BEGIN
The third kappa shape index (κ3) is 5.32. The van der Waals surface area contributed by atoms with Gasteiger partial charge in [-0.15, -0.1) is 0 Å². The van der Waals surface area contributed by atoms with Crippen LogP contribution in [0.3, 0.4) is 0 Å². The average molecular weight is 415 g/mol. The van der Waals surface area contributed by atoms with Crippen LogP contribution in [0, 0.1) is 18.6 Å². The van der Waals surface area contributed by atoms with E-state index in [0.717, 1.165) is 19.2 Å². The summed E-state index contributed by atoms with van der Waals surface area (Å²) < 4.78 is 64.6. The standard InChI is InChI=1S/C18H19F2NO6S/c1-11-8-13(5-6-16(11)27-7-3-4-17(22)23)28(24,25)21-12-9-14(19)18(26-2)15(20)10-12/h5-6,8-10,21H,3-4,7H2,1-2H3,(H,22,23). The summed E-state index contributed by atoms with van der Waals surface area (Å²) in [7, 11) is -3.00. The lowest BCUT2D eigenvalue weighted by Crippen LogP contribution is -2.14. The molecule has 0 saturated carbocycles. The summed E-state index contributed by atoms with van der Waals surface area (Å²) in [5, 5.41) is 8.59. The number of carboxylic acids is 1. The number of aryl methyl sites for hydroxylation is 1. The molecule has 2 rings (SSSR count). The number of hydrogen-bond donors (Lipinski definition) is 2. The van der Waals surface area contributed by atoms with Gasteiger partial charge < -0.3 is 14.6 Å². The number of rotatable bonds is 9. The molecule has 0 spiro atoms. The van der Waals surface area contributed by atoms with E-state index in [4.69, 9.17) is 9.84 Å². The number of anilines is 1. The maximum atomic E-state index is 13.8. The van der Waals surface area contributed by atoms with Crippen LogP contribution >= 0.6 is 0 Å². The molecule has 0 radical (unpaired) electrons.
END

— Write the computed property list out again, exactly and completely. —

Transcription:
The third kappa shape index (κ3) is 5.32. The van der Waals surface area contributed by atoms with Gasteiger partial charge in [-0.15, -0.1) is 0 Å². The van der Waals surface area contributed by atoms with Crippen LogP contribution in [0.3, 0.4) is 0 Å². The average molecular weight is 415 g/mol. The van der Waals surface area contributed by atoms with Crippen LogP contribution in [0, 0.1) is 18.6 Å². The van der Waals surface area contributed by atoms with E-state index in [0.717, 1.165) is 19.2 Å². The summed E-state index contributed by atoms with van der Waals surface area (Å²) < 4.78 is 64.6. The standard InChI is InChI=1S/C18H19F2NO6S/c1-11-8-13(5-6-16(11)27-7-3-4-17(22)23)28(24,25)21-12-9-14(19)18(26-2)15(20)10-12/h5-6,8-10,21H,3-4,7H2,1-2H3,(H,22,23). The summed E-state index contributed by atoms with van der Waals surface area (Å²) in [7, 11) is -3.00. The lowest BCUT2D eigenvalue weighted by Crippen LogP contribution is -2.14. The molecule has 0 saturated carbocycles. The summed E-state index contributed by atoms with van der Waals surface area (Å²) in [5, 5.41) is 8.59. The number of carboxylic acids is 1. The number of aryl methyl sites for hydroxylation is 1. The molecule has 2 rings (SSSR count). The number of hydrogen-bond donors (Lipinski definition) is 2. The van der Waals surface area contributed by atoms with Gasteiger partial charge < -0.3 is 14.6 Å². The number of rotatable bonds is 9. The molecule has 0 spiro atoms. The van der Waals surface area contributed by atoms with E-state index in [4.69, 9.17) is 9.84 Å². The number of anilines is 1. The maximum atomic E-state index is 13.8. The van der Waals surface area contributed by atoms with Crippen LogP contribution >= 0.6 is 0 Å². The molecule has 0 radical (unpaired) electrons.